# Bubble (physics)

(Redirected from Liquid bubble)
Air bubbles as a man surfaces in a swimming pool.
Bubbles of gas in a soft drink
Bubble of gas in a mudpot
A bubble of gas in a tar pit
Frosted bubble
Man blows bubble

A bubble is a globule of one substance in another, usually gas in a liquid.[1] Due to the Marangoni effect, bubbles may remain intact when they reach the surface of the immersive substance.

## Common examples

Bubbles are seen in many places in everyday life, for example:

## Physics and chemistry

Bubbles form, and coalesce, into globular shapes, because those shapes are at a lower energy state. For the physics and chemistry behind it, see nucleation.

### Appearance

Bubbles are visible because they have a different refractive index (RI) than the surrounding substance. For example, the RI of air is approximately 1.0003 and the RI of water is approximately 1.333. Snell's Law describes how electromagnetic waves change direction at the interface between two mediums with different RI; thus bubbles can be identified from the accompanying refraction and internal reflection even though both the immersed and immersing mediums are transparent.

The above explanation only holds for bubbles of one medium submerged in another medium (e.g. bubbles of gas in a soft drink); the volume of a membrane bubble (e.g. soap bubble) will not distort light very much, and one can only see a membrane bubble due to thin-film diffraction and reflection.

### Applications

Nucleation can be intentionally induced, for example to create a bubblegram in a solid.

In medical ultrasound imaging, small encapsulated bubbles called contrast agent are used to enhance the contrast.

In thermal inkjet printing, vapor bubbles are used as actuators. They are occasionally used in other microfluidics applications as actuators.[2]

The violent collapse of bubbles (cavitation) near solid surfaces and the resulting impinging jet constitute the mechanism used in ultrasonic cleaning. The same effect, but on a larger scale, is used in focused energy weapons such as the bazooka and the torpedo. Pistol shrimp also use a collapsing cavitation bubble as a weapon. The same effect is used to treat kidney stones in a lithotripter. Marine mammals such as dolphins and whales use bubbles for entertainment or as hunting tools. Aerators cause dissolution of gas in the liquid by injecting bubbles.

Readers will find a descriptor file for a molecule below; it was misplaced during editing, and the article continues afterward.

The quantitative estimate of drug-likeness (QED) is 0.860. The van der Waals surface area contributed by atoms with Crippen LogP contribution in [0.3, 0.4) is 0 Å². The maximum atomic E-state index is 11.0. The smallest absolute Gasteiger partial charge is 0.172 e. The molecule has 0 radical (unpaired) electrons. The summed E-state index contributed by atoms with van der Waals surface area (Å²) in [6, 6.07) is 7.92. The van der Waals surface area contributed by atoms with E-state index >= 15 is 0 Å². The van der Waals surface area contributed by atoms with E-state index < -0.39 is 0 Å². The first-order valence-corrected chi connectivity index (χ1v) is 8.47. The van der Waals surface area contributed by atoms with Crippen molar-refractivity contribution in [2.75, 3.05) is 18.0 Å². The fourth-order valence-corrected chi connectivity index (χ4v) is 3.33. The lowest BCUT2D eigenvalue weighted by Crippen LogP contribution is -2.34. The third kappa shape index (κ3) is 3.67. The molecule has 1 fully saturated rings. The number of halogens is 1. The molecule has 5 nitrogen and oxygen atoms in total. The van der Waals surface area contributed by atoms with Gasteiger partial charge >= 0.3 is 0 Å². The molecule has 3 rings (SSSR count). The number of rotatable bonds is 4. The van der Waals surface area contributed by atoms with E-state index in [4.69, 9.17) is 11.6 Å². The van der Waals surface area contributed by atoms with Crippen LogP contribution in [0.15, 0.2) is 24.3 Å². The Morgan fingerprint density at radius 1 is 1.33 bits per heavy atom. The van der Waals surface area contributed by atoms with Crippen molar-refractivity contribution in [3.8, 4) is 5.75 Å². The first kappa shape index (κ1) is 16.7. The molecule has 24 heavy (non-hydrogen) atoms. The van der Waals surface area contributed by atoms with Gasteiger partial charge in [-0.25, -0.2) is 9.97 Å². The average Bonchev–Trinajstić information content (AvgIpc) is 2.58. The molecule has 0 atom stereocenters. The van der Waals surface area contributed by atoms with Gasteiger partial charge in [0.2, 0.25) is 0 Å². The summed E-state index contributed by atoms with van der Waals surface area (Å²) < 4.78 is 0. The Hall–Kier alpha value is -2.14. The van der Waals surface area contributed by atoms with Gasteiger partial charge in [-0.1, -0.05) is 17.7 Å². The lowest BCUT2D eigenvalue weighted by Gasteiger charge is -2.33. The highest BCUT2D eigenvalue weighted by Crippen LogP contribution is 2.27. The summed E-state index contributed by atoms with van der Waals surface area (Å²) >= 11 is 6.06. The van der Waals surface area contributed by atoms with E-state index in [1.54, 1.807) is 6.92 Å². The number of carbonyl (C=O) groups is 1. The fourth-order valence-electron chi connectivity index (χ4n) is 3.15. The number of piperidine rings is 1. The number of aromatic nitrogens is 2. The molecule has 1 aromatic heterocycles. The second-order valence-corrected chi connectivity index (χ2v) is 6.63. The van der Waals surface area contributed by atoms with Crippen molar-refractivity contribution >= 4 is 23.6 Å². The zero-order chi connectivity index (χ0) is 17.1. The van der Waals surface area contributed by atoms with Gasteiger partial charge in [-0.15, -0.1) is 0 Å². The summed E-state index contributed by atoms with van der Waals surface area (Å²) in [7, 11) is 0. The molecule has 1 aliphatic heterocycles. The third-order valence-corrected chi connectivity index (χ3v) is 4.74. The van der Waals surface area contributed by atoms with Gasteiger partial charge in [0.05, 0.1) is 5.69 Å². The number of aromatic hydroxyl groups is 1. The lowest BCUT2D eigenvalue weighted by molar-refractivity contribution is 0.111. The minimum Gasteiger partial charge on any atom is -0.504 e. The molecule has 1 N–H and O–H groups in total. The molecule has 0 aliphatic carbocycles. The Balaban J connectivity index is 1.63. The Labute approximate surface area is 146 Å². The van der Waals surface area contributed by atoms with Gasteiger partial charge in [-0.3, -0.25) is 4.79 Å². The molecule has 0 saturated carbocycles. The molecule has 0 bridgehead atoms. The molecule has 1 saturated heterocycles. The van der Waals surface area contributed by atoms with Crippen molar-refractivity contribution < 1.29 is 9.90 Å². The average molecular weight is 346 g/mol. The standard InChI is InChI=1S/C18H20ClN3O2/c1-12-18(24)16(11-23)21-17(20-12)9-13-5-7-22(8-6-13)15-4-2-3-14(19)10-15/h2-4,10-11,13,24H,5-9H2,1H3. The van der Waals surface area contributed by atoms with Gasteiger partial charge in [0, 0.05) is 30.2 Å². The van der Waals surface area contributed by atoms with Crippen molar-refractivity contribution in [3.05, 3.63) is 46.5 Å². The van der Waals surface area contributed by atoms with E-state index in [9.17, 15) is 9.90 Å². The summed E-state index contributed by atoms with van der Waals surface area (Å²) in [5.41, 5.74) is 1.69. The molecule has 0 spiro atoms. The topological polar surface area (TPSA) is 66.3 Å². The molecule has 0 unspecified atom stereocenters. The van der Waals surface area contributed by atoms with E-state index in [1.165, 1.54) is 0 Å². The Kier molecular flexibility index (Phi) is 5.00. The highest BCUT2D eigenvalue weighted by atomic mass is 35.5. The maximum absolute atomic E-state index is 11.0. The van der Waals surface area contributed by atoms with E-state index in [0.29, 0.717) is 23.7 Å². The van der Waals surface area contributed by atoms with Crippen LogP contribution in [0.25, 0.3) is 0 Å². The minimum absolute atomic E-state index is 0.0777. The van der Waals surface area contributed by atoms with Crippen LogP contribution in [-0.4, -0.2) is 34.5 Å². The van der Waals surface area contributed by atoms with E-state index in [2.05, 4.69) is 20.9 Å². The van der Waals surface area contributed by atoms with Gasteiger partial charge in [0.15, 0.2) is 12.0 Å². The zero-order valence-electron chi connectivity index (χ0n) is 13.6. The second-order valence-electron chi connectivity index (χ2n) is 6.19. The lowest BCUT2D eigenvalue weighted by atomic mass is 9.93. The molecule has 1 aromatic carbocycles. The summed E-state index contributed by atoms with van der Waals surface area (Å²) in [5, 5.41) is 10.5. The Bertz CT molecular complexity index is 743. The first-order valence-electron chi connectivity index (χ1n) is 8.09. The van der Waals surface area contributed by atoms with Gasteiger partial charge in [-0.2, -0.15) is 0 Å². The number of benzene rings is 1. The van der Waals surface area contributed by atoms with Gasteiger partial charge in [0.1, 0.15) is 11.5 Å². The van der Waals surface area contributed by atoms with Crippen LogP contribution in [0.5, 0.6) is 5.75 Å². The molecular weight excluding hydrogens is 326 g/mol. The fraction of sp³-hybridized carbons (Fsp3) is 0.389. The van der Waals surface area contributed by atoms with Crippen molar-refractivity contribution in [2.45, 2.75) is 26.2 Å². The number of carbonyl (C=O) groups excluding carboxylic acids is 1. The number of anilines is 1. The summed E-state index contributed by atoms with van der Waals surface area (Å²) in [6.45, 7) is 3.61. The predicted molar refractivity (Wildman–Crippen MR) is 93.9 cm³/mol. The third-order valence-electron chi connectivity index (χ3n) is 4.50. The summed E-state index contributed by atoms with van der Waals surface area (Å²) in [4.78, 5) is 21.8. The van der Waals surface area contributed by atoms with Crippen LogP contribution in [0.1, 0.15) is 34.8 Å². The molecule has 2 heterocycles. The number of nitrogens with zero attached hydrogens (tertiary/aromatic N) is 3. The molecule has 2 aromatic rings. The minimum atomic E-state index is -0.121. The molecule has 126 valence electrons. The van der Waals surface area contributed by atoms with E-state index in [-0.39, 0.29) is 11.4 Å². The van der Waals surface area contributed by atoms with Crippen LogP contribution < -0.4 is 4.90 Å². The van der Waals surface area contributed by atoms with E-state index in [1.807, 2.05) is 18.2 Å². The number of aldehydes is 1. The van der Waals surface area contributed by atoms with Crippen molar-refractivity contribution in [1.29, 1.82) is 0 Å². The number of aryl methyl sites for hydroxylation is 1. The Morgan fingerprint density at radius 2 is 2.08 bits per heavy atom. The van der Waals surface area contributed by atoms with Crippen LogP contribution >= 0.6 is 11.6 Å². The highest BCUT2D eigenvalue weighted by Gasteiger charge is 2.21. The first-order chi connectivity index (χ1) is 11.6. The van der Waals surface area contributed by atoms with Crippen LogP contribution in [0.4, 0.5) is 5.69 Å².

Chemical and metallurgic engineers rely on bubbles for operations such as distillation, absorption, flotation and spray drying. The complex processes involved often require consideration for mass and heat transfer, and are modelled using fluid dynamics.[3]

The star-nosed mole and the American water shrew can smell underwater by rapidly breathing through their nostrils and creating a bubble.[4]

### Pulsation

When bubbles are disturbed (for example when a gas bubble is injected underwater), the wall oscillates. Although it is often visually masked by much larger deformations in shape, a component of the oscillation changes the bubble volume (i.e. it is pulsation) which, in the absence of an externally-imposed sound field, occurs at the bubble's natural frequency. The pulsation is the most important component to the oscillation, acoustically, because by changing the gas volume, it changes its pressure, and leads to the emission of sound at the bubble's natural frequency. For air bubbles in water, large bubbles (negligible surface tension and thermal conductivity) undergo adiabatic pulsations, which means that no heat is transferred either from the liquid to the gas or vice versa. The natural frequency of such bubbles is determined by the equation:[5][6]

${\displaystyle f_{0}={1 \over 2\pi R_{0}}{\sqrt {3\gamma p_{0} \over \rho }}}$

where:

• ${\displaystyle \gamma }$ is the specific heat ratio of the gas
• ${\displaystyle R_{0}}$ is the steady state radius
• ${\displaystyle p_{0}}$ is the steady state pressure
• ${\displaystyle \rho }$ is the mass density of the surrounding liquid

For air bubbles in water, smaller bubbles undergo isothermal pulsations. The corresponding equation for small bubbles of surface tension σ (and negligible liquid viscosity) is[6]

${\displaystyle f_{0}={1 \over 2\pi R_{0}}{\sqrt {{3p_{0} \over \rho }+{4\sigma \over \rho R_{0}}}}}$

Excited bubbles trapped underwater are the major source of liquid sounds, such as inside our knuckles during knuckle cracking,[7] and when a rain droplet impacts a surface of water.[8][9]

## Physiology and medicine

Injury by bubble formation and growth in body tissues is the mechanism of decompression sickness, which occurs when supersaturated dissolved inert gases leave solution as bubbles during decompression. The damage can be due to mechanical deformation of tissues due to bubble growth in situ, or by blocking blood vessels where the bubble has lodged.

Arterial gas embolism can occur when a gas bubble is introduced to the circulatory system and it lodges in a blood vessel which is too small for it to pass through under the available pressure difference. This can occur as a result of decompression after hyperbaric exposure, a lung overexpansion injury, during intravenous fluid administration, or during surgery.